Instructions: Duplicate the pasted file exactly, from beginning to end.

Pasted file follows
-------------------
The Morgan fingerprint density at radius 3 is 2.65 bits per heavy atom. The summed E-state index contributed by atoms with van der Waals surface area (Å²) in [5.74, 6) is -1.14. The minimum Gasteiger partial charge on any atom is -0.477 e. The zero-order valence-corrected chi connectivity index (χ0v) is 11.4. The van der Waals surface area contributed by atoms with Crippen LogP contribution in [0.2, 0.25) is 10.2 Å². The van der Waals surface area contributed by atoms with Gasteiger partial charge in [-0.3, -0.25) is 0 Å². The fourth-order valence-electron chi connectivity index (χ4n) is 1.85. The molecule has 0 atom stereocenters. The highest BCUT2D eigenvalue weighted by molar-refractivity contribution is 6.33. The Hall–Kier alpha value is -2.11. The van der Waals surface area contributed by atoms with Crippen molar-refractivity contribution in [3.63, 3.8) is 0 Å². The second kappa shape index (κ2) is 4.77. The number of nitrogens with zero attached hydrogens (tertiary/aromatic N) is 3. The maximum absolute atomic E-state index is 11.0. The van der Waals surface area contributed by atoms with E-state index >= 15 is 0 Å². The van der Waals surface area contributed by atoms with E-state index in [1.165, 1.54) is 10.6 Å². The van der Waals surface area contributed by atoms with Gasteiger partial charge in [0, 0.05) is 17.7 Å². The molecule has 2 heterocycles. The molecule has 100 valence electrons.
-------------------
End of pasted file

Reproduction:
The Morgan fingerprint density at radius 3 is 2.65 bits per heavy atom. The summed E-state index contributed by atoms with van der Waals surface area (Å²) in [5.74, 6) is -1.14. The minimum Gasteiger partial charge on any atom is -0.477 e. The zero-order valence-corrected chi connectivity index (χ0v) is 11.4. The van der Waals surface area contributed by atoms with Crippen LogP contribution in [0.2, 0.25) is 10.2 Å². The van der Waals surface area contributed by atoms with Gasteiger partial charge in [-0.3, -0.25) is 0 Å². The fourth-order valence-electron chi connectivity index (χ4n) is 1.85. The molecule has 0 atom stereocenters. The highest BCUT2D eigenvalue weighted by molar-refractivity contribution is 6.33. The Hall–Kier alpha value is -2.11. The van der Waals surface area contributed by atoms with Crippen molar-refractivity contribution in [3.63, 3.8) is 0 Å². The second kappa shape index (κ2) is 4.77. The number of nitrogens with zero attached hydrogens (tertiary/aromatic N) is 3. The maximum absolute atomic E-state index is 11.0. The van der Waals surface area contributed by atoms with E-state index >= 15 is 0 Å². The van der Waals surface area contributed by atoms with E-state index in [1.165, 1.54) is 10.6 Å². The van der Waals surface area contributed by atoms with Gasteiger partial charge in [0, 0.05) is 17.7 Å². The molecule has 2 heterocycles. The molecule has 100 valence electrons.